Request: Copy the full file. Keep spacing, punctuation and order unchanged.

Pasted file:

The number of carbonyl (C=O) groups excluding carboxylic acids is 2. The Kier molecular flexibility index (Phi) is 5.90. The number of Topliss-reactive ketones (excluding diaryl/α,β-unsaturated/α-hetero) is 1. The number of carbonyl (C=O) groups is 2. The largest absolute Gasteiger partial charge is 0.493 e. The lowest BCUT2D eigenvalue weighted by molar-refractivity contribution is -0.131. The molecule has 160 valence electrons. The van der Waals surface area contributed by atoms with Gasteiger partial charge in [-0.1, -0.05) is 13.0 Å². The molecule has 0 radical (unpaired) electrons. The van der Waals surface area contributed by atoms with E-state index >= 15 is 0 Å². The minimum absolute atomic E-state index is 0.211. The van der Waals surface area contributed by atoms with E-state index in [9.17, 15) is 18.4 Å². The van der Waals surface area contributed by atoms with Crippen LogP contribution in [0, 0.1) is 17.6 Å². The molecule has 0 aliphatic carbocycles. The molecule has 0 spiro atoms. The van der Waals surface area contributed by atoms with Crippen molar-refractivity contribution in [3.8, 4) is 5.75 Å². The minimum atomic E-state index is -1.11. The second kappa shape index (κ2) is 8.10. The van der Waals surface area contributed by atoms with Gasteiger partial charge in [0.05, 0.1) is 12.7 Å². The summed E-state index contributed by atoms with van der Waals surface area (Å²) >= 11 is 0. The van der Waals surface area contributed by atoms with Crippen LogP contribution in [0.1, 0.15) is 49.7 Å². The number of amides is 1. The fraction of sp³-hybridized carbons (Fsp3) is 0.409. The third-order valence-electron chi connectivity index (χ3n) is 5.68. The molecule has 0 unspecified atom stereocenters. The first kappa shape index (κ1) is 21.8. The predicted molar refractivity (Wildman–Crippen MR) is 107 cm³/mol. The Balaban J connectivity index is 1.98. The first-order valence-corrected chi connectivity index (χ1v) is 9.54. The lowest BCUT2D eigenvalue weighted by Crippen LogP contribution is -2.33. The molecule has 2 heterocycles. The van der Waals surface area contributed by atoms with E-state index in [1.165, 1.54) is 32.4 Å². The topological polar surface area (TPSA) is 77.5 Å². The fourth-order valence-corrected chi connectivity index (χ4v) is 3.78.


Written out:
The number of carbonyl (C=O) groups excluding carboxylic acids is 2. The Kier molecular flexibility index (Phi) is 5.90. The number of Topliss-reactive ketones (excluding diaryl/α,β-unsaturated/α-hetero) is 1. The number of carbonyl (C=O) groups is 2. The largest absolute Gasteiger partial charge is 0.493 e. The lowest BCUT2D eigenvalue weighted by molar-refractivity contribution is -0.131. The molecule has 160 valence electrons. The van der Waals surface area contributed by atoms with Gasteiger partial charge in [-0.1, -0.05) is 13.0 Å². The molecule has 0 radical (unpaired) electrons. The van der Waals surface area contributed by atoms with E-state index >= 15 is 0 Å². The minimum absolute atomic E-state index is 0.211. The van der Waals surface area contributed by atoms with E-state index in [9.17, 15) is 18.4 Å². The van der Waals surface area contributed by atoms with Crippen LogP contribution in [0, 0.1) is 17.6 Å². The molecule has 0 aliphatic carbocycles. The molecule has 0 spiro atoms. The van der Waals surface area contributed by atoms with Crippen molar-refractivity contribution in [3.8, 4) is 5.75 Å². The minimum atomic E-state index is -1.11. The second kappa shape index (κ2) is 8.10. The van der Waals surface area contributed by atoms with Gasteiger partial charge in [0.05, 0.1) is 12.7 Å². The summed E-state index contributed by atoms with van der Waals surface area (Å²) >= 11 is 0. The van der Waals surface area contributed by atoms with Crippen LogP contribution in [0.1, 0.15) is 49.7 Å². The number of amides is 1. The fraction of sp³-hybridized carbons (Fsp3) is 0.409. The third-order valence-electron chi connectivity index (χ3n) is 5.68. The molecule has 0 unspecified atom stereocenters. The first kappa shape index (κ1) is 21.8. The predicted molar refractivity (Wildman–Crippen MR) is 107 cm³/mol. The Balaban J connectivity index is 1.98. The first-order valence-corrected chi connectivity index (χ1v) is 9.54. The lowest BCUT2D eigenvalue weighted by Crippen LogP contribution is -2.33. The molecule has 2 heterocycles. The van der Waals surface area contributed by atoms with E-state index in [1.165, 1.54) is 32.4 Å². The topological polar surface area (TPSA) is 77.5 Å². The fourth-order valence-corrected chi connectivity index (χ4v) is 3.78.